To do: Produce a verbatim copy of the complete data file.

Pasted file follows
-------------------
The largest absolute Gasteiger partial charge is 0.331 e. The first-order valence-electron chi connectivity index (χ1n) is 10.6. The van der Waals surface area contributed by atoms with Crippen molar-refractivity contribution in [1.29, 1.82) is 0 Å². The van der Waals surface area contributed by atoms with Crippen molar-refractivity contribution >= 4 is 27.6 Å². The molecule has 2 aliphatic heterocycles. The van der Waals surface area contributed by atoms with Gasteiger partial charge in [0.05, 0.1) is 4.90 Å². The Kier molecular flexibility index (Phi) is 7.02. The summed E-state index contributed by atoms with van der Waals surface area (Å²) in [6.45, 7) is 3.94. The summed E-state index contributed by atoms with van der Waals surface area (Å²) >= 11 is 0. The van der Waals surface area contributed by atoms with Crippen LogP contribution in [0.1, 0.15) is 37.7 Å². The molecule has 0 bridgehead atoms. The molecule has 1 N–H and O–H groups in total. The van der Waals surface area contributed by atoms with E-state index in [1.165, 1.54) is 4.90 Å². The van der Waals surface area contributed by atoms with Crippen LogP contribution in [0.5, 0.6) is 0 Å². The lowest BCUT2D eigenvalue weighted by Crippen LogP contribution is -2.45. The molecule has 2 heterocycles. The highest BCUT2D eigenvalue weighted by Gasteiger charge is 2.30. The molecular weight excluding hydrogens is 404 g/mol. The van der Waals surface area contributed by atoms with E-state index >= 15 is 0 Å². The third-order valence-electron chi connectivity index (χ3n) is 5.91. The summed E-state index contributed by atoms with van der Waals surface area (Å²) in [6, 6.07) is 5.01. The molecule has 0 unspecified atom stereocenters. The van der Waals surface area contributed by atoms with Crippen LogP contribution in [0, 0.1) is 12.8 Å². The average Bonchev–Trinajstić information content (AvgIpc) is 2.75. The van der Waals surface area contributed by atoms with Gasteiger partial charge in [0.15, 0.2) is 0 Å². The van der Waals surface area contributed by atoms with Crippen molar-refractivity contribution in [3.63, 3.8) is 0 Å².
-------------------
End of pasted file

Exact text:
The largest absolute Gasteiger partial charge is 0.331 e. The first-order valence-electron chi connectivity index (χ1n) is 10.6. The van der Waals surface area contributed by atoms with Crippen molar-refractivity contribution in [1.29, 1.82) is 0 Å². The van der Waals surface area contributed by atoms with Crippen molar-refractivity contribution >= 4 is 27.6 Å². The molecule has 2 aliphatic heterocycles. The van der Waals surface area contributed by atoms with Gasteiger partial charge in [0.05, 0.1) is 4.90 Å². The Kier molecular flexibility index (Phi) is 7.02. The summed E-state index contributed by atoms with van der Waals surface area (Å²) in [6.45, 7) is 3.94. The summed E-state index contributed by atoms with van der Waals surface area (Å²) >= 11 is 0. The van der Waals surface area contributed by atoms with Crippen LogP contribution in [0.1, 0.15) is 37.7 Å². The molecule has 0 bridgehead atoms. The molecule has 1 N–H and O–H groups in total. The van der Waals surface area contributed by atoms with E-state index in [1.165, 1.54) is 4.90 Å². The van der Waals surface area contributed by atoms with Crippen LogP contribution in [0.5, 0.6) is 0 Å². The lowest BCUT2D eigenvalue weighted by Crippen LogP contribution is -2.45. The molecule has 2 heterocycles. The highest BCUT2D eigenvalue weighted by Gasteiger charge is 2.30. The molecular weight excluding hydrogens is 404 g/mol. The van der Waals surface area contributed by atoms with E-state index >= 15 is 0 Å². The third-order valence-electron chi connectivity index (χ3n) is 5.91. The summed E-state index contributed by atoms with van der Waals surface area (Å²) in [6, 6.07) is 5.01. The molecule has 0 unspecified atom stereocenters. The van der Waals surface area contributed by atoms with Crippen LogP contribution in [0, 0.1) is 12.8 Å². The average Bonchev–Trinajstić information content (AvgIpc) is 2.75. The van der Waals surface area contributed by atoms with Gasteiger partial charge in [0.15, 0.2) is 0 Å². The van der Waals surface area contributed by atoms with Crippen molar-refractivity contribution in [3.63, 3.8) is 0 Å².